Nashon Esbrand was a North London actor, and carer for his mother, who was 27 years old when he was murdered by four associates of a gang on 24 August 2017. He had just left his nine day old daughter and his partner when his assailants spotted him, chased him along the Essex Road, and fatally stabbed him. Despite treatment from members of the public, police, the London Ambulance Service, and Royal London Hospital, he died the next morning. The jury concluded that the stabbing had caused “a catastrophic amount of blood loss within seconds”.
Four individuals had previously been convicted of Nashon’s murder, at two trials at Old Bailey, in 2018 and 2019. The inquest into his death resumed after the conclusion of the criminal proceedings. Senior Coroner Mary Hassell, and the jury, heard evidence in relation to police engagement with Nashon, his desire to move from the North London area where he lived, and the emergency response on the day of the attack.
The jury heard evidence that Nashon had made multiple reports to police of attacks over a period of about two years. These included incidents where Nashon had been threatened by individuals carrying weapons such as knives, and what he believed to be firearms. Ultimately, the jury heard, Nashon was said to have lost faith in the police.
The jury concluded that Nashon’s death was an “unlawful killing” – a conclusion which the Coroner directed them to arrive at in light of the evidence before them. However, the Coroner also directed the jury to include a narrative, after consideration of any other acts or omissions that materially caused or contributed to Nashon’s death.
The jury’s narrative concluded:
We the jury find the below failings had a clear and direct causal connection to Nashon’s death:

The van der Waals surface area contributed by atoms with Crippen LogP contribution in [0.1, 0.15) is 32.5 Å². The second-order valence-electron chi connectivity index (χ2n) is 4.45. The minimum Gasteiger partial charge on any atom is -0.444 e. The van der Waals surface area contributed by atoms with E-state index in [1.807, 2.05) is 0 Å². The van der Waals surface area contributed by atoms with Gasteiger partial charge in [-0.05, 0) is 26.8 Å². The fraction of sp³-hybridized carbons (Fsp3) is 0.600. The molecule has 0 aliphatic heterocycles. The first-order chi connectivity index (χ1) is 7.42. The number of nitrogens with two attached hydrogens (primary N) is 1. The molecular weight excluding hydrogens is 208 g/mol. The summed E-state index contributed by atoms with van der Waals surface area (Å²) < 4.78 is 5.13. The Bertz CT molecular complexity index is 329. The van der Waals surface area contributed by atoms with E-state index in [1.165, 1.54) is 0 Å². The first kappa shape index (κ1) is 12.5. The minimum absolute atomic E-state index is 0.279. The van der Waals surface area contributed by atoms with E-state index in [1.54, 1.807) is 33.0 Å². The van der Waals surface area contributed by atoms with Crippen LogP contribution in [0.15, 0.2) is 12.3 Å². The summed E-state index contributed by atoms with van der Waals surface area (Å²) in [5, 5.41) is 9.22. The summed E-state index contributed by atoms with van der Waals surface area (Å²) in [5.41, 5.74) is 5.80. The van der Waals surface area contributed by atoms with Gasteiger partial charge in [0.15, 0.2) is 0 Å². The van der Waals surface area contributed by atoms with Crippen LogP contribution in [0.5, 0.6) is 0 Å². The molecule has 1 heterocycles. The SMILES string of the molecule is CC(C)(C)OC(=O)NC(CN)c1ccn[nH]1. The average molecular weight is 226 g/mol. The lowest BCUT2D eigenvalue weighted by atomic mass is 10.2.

1. Inadequate investigation into the individual cases reported by Nashon, which led to:
(a) inadequate safeguarding measures;
(b) inadequate deterrence of suspects;
(c) no escalation to other specialist teams, including the Gangs Unit and Safeguarding Unit;
2. Due to the inadequacies noted above, there was insufficient information to assess the overall risk to Nashon. No effort was made to investigate the connections between cases or form an accurate picture of the position Nashon was in.
Princess Barton, Nashon’s mother, said:
“Nashon’s killers didn’t just take my son’s life, they took my whole family’s life. Now, at last, the jury have given us justice. Nashon reported many incidents to the police but they didn’t do enough to investigate them – or to protect Nashon. My family is grateful to the jury for seeing the truth.”
Felix Couchman of TV Edwards solicitors said:
“Because of the criminal cases, and the pandemic, Nashon’s family have had to wait years to have a jury to consider how Nashon was failed during his lifetime. Their careful attention to complex evidence has made clear what the family have always known: better protection of Nashon could have prevented his death”.
The family is represented by Felix Couchman of TV Edwards Solicitors and Cian Murphy of Doughty Street Chambers. In addition to Nashon’s family, other interested persons represented at the inquest were the Metropolitan Police Service, the London Ambulance Service, the London Borough of Islington, and Clarion Housing Association.